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Long Term Care Insurance Cases

Long term care insurance is not a retirement issue only. Approximately 60% of people will need a period of long term care before they reach the age of 65 with one in four requiring a year or more in a nursing home. As with disability, the need for long term care is due to indiscriminate causes whether by accident or illness which can strike anyone at any time at any age. In fact, 40% of the people who receive long term care are working adults.

Long term care insurance covers the care you will require if you are unable to perform “activities of daily living” by yourself. The term “activities of daily living” or “ADL’s” is a term of art which will be covered in full below. This type of care differs from the care you receive in a hospital or a doctor’s office which, for the most part, is rendered to effect a recovery from a state of illness. Long term care is recuperative or maintenance care necessitated by surgery, injury, or a chronic illness.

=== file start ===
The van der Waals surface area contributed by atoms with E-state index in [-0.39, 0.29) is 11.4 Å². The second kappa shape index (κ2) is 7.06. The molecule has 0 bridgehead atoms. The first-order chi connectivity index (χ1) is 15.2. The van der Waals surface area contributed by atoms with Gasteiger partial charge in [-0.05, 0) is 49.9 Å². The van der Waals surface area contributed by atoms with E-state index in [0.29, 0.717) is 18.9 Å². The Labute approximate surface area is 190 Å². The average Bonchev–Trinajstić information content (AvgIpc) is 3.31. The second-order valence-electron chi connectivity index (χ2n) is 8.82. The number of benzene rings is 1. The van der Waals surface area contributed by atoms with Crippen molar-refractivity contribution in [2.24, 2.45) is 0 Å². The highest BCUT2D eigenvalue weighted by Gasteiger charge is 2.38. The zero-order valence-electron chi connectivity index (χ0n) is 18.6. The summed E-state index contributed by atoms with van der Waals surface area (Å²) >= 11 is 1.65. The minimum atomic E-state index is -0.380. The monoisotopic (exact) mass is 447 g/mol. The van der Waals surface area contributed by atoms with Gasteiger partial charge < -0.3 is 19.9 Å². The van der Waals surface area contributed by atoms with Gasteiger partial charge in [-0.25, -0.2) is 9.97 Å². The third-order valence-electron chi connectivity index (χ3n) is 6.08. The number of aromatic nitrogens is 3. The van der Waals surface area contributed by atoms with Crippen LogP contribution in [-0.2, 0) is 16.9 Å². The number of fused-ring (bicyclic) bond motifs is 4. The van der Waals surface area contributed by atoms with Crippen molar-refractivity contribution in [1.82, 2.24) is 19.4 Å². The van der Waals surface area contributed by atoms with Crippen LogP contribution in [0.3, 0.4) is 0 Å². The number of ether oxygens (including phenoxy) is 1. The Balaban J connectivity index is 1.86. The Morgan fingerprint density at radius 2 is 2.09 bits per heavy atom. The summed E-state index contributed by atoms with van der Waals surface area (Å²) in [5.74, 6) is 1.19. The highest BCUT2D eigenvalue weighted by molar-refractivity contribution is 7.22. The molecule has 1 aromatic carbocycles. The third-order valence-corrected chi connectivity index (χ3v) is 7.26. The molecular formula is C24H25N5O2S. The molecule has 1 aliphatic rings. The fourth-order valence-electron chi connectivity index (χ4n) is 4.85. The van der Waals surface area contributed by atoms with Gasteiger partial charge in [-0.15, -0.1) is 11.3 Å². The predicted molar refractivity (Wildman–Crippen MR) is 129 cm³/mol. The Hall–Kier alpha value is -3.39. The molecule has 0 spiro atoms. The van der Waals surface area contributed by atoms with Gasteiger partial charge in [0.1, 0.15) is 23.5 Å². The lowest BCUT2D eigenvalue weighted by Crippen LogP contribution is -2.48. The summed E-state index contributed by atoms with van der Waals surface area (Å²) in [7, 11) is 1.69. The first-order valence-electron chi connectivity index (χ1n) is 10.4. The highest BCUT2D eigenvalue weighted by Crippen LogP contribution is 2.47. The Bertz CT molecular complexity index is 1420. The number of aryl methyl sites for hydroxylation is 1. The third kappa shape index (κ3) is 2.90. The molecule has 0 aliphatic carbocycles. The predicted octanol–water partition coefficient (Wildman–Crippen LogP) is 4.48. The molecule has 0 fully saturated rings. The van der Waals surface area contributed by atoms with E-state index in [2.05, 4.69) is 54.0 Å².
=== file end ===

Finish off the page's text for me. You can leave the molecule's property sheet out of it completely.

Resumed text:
Long term care policies are very specific to how much care is covered. Most plans will allow you to choose the amount of coverage you want and many include choices as to how and where you want to use these benefits. A comprehensive plan will include benefits for all levels of care, from custodial to skilled.

The care covered by a long term care insurance policy can be rendered in a variety of settings including your home, assisted living facilities, adult day care centers, rehabilitation hospitals, or hospice facilities. Greater than 80% of people receiving long term care receive assistance outside of a nursing home. This care is very expensive. Home health care at only $18/hour will cost in excess of $20,000.00 each year. Nursing home care costs far more, ranging $40,000.00 to $100,000.00 per year depending on location and level of care. And, as you are well aware, health care costs are increasing tremendously so the future costs will be dramatically more for long term care. Such costs are not affordable to most people without making extreme economic sacrifices. These costs are not covered by health plans or disability insurance. Medicare pays only very limited amounts for skilled care following a hospital stay, but will not provide payment for custodial (nursing home) care. Medicaid is available only to persons with minimal assets and will require people to “spend down” their accumulated assets to nearly nothing before reaching a point of qualification. For this reason, long term care policies are sold with the promise that they will provide “asset protection.” This is true as long as the insurer pays benefits as promised when claimed.